On November 9, 2016 a campfire abruptly became a wildfire within Table Rock State Park. At this time, it posed no threat to the Table Rock Watershed. The South Carolina Forestry Commission and local fire departments initiated efforts to fight the fire. South Carolina’s Air National Guard deployed two helicopters, a Black Hawk and a Chinook, to drop water from Lake Oolenoy into the affected area. Within a couple of days an Incident Command Center was moved to Table Rock Wesleyan Camp.
By November 12, the fire spread beyond Table Rock State Park and was approximately 1400 acres. By November 16, the fire was approximately 3282 acres with 170 personnel assigned to the incident and was now located within the Table Rock Watershed. During this time, Greenville Water staff used bulldozers to clear roads within the watershed that allowed firefighters adequate access to the fire. With a cold front bringing in high winds and lower humidity, fire officials took aggressive measures to gain control of the fire. One such measure was a large scale burnout operation on November 17 where a helicopter dropped “ping-pong balls” which ignited upon hitting the forest floor. This operation removed fuel such as dead trees and brush that would have allowed the fire to spread. Small scale precautionary evacuation efforts were also underway as bulldozers, fire trucks and crews with hand tools worked to maintain fire lines to prevent the fire from spreading. By November 18, the fire was an estimated 5095 acres with 270 personnel assigned to the incident. However, the burnout operation was successful and evacuation orders would soon be lifted. On November 19 the cold front arrived with wind gusts of up to 35 mph which brought dangerous conditions. While the fire seemed to hold at the South Saluda River, the winds became too much and the fire jumped over the river. SC Forestry Commission then decided to use Slickum Road as the next fire containment line. During this time Greenville Water staff assisted the Forestry Commission with establishing the new fire line beyond Slickum Road. We also shuttled firefighters across the reservoir to access these areas. The fire reportedly crossed into Greenville County as the northern perimeter of the fire was breeched. Fire officials implemented tactics similar to the previous burnout efforts because the first one was so successful. As of November 27 the fire affected 9566 acres, was 50% contained with 281 personnel assigned to the incident. By December 3 fire containment was at 84% with the aid of much needed rain. On December 5, South Carolina Forestry Commission officials confirmed that the Pinnacle Mountain Fire was 100% contained. More than 31 miles of firelines encompassed this 10623 acre fire. The estimated cost of fighting the fire is $4.8 million.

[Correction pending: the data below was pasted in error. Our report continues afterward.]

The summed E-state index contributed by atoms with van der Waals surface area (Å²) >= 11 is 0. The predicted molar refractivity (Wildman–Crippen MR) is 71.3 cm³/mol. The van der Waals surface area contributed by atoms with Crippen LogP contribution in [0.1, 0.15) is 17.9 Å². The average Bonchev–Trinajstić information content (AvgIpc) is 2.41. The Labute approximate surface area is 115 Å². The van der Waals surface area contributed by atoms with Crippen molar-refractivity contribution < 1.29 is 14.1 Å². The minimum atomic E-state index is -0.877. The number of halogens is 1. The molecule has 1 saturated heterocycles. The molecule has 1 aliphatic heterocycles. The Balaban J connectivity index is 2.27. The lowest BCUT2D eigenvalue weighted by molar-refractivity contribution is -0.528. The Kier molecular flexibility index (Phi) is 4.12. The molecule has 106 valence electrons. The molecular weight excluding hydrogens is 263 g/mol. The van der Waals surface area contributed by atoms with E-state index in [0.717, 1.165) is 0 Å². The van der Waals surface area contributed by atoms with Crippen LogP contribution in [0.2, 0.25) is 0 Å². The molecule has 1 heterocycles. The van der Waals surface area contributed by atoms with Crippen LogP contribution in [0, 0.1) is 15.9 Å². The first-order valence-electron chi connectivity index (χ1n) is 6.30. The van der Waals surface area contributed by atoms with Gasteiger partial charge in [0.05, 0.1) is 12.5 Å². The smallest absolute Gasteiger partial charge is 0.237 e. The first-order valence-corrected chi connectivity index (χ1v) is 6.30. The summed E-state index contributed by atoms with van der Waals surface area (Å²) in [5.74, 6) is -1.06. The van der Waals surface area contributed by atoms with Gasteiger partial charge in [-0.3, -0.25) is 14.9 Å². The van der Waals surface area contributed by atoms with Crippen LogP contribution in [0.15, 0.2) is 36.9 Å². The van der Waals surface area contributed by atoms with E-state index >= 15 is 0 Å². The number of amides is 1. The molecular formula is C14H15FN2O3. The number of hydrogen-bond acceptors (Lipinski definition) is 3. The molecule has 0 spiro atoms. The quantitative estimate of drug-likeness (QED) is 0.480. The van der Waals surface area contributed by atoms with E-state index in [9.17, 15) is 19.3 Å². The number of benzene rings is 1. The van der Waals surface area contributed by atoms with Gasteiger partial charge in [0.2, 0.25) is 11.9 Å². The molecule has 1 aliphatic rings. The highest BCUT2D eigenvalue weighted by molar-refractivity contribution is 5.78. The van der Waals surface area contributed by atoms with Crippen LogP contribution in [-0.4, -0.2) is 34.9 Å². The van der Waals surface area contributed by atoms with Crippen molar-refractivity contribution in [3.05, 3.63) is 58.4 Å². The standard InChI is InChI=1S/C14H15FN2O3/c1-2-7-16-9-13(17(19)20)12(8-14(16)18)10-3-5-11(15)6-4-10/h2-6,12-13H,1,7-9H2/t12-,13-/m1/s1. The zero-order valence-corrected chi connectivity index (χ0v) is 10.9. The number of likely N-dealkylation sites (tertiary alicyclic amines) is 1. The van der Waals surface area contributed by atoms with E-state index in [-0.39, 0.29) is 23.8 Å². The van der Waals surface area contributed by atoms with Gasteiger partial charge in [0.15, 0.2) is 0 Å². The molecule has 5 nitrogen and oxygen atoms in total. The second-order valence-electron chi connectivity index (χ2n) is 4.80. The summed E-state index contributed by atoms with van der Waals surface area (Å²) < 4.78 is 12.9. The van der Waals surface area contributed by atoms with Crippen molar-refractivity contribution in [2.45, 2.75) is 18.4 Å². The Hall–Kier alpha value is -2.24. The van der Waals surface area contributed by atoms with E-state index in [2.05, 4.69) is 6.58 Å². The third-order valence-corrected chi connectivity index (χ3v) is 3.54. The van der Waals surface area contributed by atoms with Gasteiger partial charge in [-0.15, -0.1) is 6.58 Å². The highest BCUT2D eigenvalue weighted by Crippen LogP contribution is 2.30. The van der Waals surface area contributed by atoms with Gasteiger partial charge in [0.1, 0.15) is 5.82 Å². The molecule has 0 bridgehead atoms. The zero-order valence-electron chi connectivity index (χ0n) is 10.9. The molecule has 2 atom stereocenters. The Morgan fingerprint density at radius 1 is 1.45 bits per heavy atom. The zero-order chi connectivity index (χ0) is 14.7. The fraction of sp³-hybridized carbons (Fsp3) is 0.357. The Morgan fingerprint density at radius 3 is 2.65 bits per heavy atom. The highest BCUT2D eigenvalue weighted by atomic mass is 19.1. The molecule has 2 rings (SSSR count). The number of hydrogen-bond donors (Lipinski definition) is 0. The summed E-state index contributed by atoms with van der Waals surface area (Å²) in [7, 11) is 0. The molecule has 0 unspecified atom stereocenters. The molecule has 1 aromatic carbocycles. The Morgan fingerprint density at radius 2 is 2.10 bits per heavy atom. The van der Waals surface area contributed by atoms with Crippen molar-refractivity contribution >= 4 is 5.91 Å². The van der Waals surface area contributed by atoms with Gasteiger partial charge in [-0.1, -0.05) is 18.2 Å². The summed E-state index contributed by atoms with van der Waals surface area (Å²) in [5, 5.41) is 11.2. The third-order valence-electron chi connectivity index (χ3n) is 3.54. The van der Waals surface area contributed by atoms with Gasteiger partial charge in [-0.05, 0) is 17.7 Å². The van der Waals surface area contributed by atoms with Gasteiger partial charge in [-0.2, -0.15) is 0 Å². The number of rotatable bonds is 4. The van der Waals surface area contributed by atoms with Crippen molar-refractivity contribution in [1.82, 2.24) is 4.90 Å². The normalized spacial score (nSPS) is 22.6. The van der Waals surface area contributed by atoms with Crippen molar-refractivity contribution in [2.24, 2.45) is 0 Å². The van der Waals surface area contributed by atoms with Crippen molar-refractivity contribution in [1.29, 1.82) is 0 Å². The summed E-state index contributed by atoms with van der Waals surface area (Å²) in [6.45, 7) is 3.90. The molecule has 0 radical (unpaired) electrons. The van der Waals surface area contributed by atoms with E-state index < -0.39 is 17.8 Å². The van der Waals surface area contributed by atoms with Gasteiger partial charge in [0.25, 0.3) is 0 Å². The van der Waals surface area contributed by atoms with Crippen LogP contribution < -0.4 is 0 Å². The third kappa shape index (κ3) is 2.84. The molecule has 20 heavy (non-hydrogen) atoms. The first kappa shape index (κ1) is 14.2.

Next steps for Greenville Water include restoring roads and implementing erosion control methods. Water sample tests at the reservoir indicate that the fire did not impact water quality. Greenville Water is assisting Clemson University in researching the effects of a wildfire on a watershed and reservoir. We will use this experience to look closely at our controlled burn policy and existing roadway networks.
Community Comes Together
Throughout the incident the surrounding communities donated a significant amount of food, shelter and other necessary items to personnel fighting the fire. During the week of November 21 Greenville Water staff and customers collected donations to support the firefighters and the Table Rock Wesleyan Camp. As a result, a donation of $925 was presented to the camp director during the Thanksgiving Dinner held for incident personnel. The outpouring of donations from around the Upstate left a surplus of various items that did not go to waste as these supplies were forwarded to relief efforts for firefighters in the Gatlinburg and Pigeon Forge area. It took a coordinated effort between Pickens and Greenville County Emergency Management Departments, multiple Upstate fire departments and first responders, Pickens County Sheriff’s Office, South Carolina Forestry Commission, South Carolina National Guard and members of the Central Utah Incident Management Team to fight this fire. Over 300 personnel from as far away as Oregon and S.C. Forestry staff from at least 30 different counties experienced how the citizens in our area came together to show support for their efforts. For example, food costs for a fire of this magnitude should be around $20,000 per day. Costs for the Pinnacle Mountain Fire were $3000 per day because of donations and the generosity of this community. Volunteers and donations made a huge impact.